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White House Control of Domestic Policy Making: The Reagan Years

Article excerpt

As the federal government has increased its role in society, the executive departments have each become responsible for thousands of programs and billions of dollars. The challenge to presidents in the modern presidency has been how to ensure that the myriad policies developed within the departments meet the programmatic and political goals of the administration.

That challenge has been met with a series of different strategies by recent presidents, each of which focused on using White House staff to influence or directly control the policy direction being taken within the departments. The focus of this article is the examination of the structure employed by Ronald Reagan to manage departmental policy making from the White House. I explore several questions: How different was this structure from ones used in previous administrations? How did the Reagan structure operate? and Are there parts of the Reagan structure that can or should be continued?

Continuing the Domestic Policy Office

The 1947 National Security Act institutionalized a White House structure for coordinating foreign policy, but domestic policy remained an enigma with no formal structure for coordinating or guiding the departments. The 1939 Reorganization Act provided a White House staff for presidents, but none had directly focused White House staff on managing domestic policy.

In 1969, Richard Nixon became the first president to develop a formal White House structure for coordinating the departments in the development of domestic policy initiatives. By executive order, Nixon established the Urban Affairs Council in January 1969, creating ten small working groups of cabinet officers. Yet, in spite of the efforts of its executive director, Daniel Patrick Moynihan, the Urban Affairs Council had a rather short life of only 11 months. Richard Nixon, dissatisfied with the policy initiatives continuing to emerge from the departments, abolished the Urban Affairs Council and created the Domestic Council, also through executive order ("Public Papers of the President," 1970). The Domestic Council was given broader control than the Urban Affairs Council over the departments in managing domestic initiatives and in controlling the proliferation of existing programs.

Every president since Richard Nixon has continued to have a White House-based domestic policy office. Although Nixon and Ford referred to the unit as the Domestic Council, successive presidents changed the name. Carter referred to the unit as the Domestic Policy Group, Reagan and Bush called it the Office of Policy Development, and Clinton has again changed its name to the Domestic Policy Council. Although the names have been different, the goal of each president has been to create an internal structure that ensures that the political and programmatic objectives of the president are maintained throughout departmental policy making.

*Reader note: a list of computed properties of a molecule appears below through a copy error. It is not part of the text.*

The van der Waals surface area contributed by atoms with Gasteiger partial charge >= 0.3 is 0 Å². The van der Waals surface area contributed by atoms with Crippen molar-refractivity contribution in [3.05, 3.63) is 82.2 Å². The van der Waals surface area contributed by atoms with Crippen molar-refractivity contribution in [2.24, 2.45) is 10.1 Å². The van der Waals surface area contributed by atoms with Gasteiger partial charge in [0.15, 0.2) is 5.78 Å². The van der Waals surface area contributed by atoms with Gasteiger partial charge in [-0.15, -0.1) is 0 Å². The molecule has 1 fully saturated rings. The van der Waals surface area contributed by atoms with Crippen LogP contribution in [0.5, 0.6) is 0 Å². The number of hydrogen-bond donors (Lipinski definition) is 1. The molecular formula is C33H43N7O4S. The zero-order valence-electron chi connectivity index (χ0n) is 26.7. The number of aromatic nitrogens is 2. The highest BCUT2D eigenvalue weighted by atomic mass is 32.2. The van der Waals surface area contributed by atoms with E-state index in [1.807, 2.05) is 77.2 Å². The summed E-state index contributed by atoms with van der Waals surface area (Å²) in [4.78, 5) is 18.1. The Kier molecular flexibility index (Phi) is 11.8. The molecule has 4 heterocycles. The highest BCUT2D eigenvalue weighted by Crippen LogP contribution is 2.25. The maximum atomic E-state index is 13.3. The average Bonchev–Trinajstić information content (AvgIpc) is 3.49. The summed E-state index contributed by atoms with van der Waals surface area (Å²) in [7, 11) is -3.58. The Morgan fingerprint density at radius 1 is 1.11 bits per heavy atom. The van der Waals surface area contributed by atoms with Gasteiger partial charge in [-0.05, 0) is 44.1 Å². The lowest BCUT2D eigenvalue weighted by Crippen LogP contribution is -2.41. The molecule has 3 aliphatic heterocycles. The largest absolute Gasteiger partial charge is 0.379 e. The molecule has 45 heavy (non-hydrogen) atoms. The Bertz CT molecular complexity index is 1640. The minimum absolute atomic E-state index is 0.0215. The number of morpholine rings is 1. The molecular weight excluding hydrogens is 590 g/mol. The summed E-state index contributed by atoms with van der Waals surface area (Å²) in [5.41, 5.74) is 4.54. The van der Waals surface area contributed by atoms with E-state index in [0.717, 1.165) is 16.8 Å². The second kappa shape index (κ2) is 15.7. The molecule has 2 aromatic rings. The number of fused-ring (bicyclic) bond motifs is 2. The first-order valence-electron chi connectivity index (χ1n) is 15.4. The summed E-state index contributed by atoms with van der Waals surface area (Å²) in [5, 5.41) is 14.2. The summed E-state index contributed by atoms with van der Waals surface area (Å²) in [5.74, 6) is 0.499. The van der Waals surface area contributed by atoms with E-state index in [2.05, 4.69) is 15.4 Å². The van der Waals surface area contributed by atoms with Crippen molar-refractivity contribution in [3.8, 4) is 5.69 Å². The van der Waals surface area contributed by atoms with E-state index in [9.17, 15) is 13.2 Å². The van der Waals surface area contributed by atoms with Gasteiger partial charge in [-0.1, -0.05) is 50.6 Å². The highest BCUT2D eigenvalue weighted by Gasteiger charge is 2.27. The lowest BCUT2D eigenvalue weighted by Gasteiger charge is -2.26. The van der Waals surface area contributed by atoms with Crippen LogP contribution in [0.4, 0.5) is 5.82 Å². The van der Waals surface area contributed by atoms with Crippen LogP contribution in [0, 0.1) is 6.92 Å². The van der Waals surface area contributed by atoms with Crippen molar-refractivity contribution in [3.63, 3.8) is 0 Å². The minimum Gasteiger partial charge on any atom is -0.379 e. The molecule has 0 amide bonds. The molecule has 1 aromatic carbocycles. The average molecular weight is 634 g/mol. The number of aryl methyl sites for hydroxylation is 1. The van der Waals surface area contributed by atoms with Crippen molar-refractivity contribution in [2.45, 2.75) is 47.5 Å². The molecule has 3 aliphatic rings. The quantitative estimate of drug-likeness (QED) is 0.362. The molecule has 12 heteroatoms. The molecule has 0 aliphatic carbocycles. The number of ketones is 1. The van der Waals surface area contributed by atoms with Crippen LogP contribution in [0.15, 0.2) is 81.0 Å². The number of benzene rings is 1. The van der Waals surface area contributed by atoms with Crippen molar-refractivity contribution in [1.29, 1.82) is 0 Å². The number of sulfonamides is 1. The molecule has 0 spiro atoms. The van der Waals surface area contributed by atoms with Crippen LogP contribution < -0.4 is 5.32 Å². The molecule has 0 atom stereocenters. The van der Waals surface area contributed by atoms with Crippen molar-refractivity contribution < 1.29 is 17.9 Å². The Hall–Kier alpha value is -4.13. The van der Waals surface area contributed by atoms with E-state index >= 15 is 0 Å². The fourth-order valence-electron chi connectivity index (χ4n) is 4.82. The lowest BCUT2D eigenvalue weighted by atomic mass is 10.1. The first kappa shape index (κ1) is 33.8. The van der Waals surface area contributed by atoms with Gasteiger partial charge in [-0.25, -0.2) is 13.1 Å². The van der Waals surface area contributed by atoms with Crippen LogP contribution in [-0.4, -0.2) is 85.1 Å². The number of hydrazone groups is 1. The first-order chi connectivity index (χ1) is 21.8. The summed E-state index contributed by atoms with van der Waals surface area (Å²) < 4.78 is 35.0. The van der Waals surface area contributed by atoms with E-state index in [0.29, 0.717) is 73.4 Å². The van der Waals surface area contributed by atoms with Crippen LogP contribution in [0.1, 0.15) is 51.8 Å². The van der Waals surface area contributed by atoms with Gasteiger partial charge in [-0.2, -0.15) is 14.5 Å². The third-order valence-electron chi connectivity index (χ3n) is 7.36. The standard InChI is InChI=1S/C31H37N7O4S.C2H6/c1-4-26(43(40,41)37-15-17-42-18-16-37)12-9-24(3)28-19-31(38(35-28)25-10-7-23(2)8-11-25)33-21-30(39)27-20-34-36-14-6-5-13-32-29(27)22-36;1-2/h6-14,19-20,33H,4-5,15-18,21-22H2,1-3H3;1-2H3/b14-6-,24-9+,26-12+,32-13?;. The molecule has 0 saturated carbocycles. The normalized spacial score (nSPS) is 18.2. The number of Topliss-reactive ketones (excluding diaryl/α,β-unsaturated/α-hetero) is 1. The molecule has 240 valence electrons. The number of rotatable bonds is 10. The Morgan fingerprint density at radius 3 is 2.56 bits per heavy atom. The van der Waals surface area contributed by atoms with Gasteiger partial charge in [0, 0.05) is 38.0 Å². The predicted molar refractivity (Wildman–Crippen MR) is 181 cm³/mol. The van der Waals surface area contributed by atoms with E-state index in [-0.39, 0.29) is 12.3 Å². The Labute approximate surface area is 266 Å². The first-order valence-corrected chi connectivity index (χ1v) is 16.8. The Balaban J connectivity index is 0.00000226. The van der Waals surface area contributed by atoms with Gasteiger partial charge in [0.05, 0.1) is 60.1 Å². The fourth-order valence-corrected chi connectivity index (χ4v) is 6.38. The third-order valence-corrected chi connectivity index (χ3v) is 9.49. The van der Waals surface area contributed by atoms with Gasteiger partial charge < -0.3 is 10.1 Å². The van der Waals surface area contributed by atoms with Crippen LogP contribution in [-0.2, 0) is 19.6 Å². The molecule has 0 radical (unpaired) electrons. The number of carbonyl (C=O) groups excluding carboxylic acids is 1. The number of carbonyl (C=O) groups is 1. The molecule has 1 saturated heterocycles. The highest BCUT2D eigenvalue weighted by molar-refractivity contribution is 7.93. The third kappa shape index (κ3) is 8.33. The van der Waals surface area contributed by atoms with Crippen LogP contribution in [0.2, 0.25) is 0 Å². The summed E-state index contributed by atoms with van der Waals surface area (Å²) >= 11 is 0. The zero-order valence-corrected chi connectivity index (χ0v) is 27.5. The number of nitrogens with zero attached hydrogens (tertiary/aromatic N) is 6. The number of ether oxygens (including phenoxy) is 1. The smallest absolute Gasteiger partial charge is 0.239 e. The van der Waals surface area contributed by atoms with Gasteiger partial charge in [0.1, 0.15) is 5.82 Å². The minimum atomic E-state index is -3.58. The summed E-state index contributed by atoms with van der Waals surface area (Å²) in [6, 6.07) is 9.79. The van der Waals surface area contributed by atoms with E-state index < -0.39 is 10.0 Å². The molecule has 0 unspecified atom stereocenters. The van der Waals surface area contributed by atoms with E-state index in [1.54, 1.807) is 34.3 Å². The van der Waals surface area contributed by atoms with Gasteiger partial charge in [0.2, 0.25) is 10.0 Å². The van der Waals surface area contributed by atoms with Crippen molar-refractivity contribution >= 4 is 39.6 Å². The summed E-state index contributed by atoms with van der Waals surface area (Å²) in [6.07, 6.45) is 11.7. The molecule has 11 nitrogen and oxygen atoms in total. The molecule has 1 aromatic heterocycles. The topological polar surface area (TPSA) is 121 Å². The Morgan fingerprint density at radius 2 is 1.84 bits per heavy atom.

The Reagan Structure for Managing Domestic Policy Making

The experiences of Presidents Nixon, Ford, and Carter in managing domestic policy making from the White House were mixed. Each had created an office in the White House for domestic policy and had used that office with varying degrees of success in controlling departmental agendas. Reagan built on the experiences of his predecessors and continued the use of a White House structure for managing domestic policy making. The legacy of the Reagan years, however, is that the administration expanded the White House structure to include not only the domestic policy office but a network of interrelated White House offices to oversee departmental policy making. The White House exercised more control over domestic policy under Reagan than in any previous administration.(1)

Reagan's White House network revolved around three key units within the White House: the Office of Policy Development that guided departmental initiatives; the White House personnel office that sought to expand the number of departmental political appointees and to ensure that those appointees were Reagan loyalists; and an internal clearance system that allowed White House staff to bargain departmental policies with Congress without departmental involvement. …